'Action needed' to reduce speed on A505

The A505 just north of Royston, file photo. Picture: Danny Loo

The A505 just north of Royston - Credit: Archant

Campaigners to make a dangerous stretch of the A505 safer are concerned after the county council said the speed limit could not be reduced.

A leaflet posted through residents' doors by Royston Liberal Democrats said that county councillor Steve Jarvis, who represents Royston West and Rural, requested that the council measures speeds on the A505 between Baldock and Royston.

The results apparently showed that between Slip End and Odsey, and between Odsey and Combe, average speeds are over the 70mph limit and 15 per cent of vehicles are travelling at more than 80mph.

According to the Lib Dems, the county council claimed the speed limit could not be reduced because the traffic was going too fast.

Cllr Jarvis said: "Most people will think that the county council's position is ridiculous.

"Speed limits are there to limit speeds. There is no point in having them if they are just set to whatever speed traffic travels at."

Lynsey Langdon from Royston has been campaigning for changes to speeds on the A505 ever since her husband Greig broke his back in a crash at Slip End in 2016.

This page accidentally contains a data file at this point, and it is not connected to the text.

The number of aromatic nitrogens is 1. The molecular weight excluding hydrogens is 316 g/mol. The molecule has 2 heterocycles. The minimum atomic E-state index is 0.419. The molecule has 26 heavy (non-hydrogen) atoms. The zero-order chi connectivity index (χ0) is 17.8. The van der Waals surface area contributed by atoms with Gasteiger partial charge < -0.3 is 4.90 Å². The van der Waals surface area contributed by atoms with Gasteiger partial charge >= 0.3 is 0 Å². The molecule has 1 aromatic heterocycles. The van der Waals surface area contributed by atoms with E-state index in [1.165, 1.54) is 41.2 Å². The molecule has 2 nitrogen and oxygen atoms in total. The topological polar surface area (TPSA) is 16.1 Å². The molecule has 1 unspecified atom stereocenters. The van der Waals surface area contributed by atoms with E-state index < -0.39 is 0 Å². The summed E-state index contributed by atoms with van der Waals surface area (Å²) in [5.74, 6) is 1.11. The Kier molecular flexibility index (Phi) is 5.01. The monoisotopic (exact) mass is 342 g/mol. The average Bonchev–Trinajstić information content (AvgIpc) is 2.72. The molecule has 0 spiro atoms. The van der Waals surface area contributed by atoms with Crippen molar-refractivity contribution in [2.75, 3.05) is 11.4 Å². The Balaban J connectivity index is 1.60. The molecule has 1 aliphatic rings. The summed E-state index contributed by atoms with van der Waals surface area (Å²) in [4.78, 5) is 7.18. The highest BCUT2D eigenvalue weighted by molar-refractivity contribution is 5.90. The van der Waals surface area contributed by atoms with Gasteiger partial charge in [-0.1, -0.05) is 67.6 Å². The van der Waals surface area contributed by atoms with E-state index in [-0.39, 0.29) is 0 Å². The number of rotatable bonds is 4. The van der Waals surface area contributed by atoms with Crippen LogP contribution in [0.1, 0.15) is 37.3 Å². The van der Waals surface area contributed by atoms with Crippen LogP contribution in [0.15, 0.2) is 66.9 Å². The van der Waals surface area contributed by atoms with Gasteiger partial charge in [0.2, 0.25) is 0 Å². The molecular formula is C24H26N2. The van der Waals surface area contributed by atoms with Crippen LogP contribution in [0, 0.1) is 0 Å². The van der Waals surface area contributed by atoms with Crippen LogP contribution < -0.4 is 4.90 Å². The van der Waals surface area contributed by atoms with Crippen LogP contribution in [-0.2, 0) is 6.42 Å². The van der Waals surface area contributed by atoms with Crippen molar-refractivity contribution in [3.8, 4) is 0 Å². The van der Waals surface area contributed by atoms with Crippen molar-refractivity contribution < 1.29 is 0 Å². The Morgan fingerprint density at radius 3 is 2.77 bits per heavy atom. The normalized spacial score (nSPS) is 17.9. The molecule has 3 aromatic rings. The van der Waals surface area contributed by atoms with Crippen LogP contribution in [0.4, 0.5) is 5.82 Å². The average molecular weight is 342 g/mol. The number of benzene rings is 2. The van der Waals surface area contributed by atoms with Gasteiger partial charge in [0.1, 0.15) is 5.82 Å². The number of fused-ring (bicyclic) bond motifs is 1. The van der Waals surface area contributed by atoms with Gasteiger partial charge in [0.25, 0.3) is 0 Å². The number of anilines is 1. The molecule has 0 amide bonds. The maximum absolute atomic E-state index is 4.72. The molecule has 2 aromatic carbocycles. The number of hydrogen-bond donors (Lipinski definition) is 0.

Royston mobile hairdresser Lynsey Langdon has been campaigning for safety improvements on the A505 for five years. 

Lynsey Langdon has been campaigning for safety on the A505 for six years - Credit: Lynsey Langdon

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She said: "Traffic is going too fast so they haven't reduced the speed - what about other roads off the A10 going up towards Hoddesdon and Buntingford? 

"They go at different speeds so I don't know why our particular stretch of road is different to others.

"I don't really get it. What are they going to say, that the whole of the A505 has to be 70mph?"

A spokesperson for Herts County Council said: “We have a Speed Management Strategy that sets out what speed limit is appropriate for what kind of road.

"The key principle of this is to ensure the speed limit for any road is in keeping with its environment. On a rural dual carriageway such as the A505, the National Speed Limit of 70mph is generally appropriate.

“On a section of road like this, where a relatively high number of drivers are exceeding the existing speed limit, our experience is that just changing the speed limit and signage doesn’t do much to reduce traffic speeds on its own.

"To be effective, any change would need to be accompanied by a change to the road design. We are aware of some specific safety issues on this section of road, and we have been looking at solutions to these.”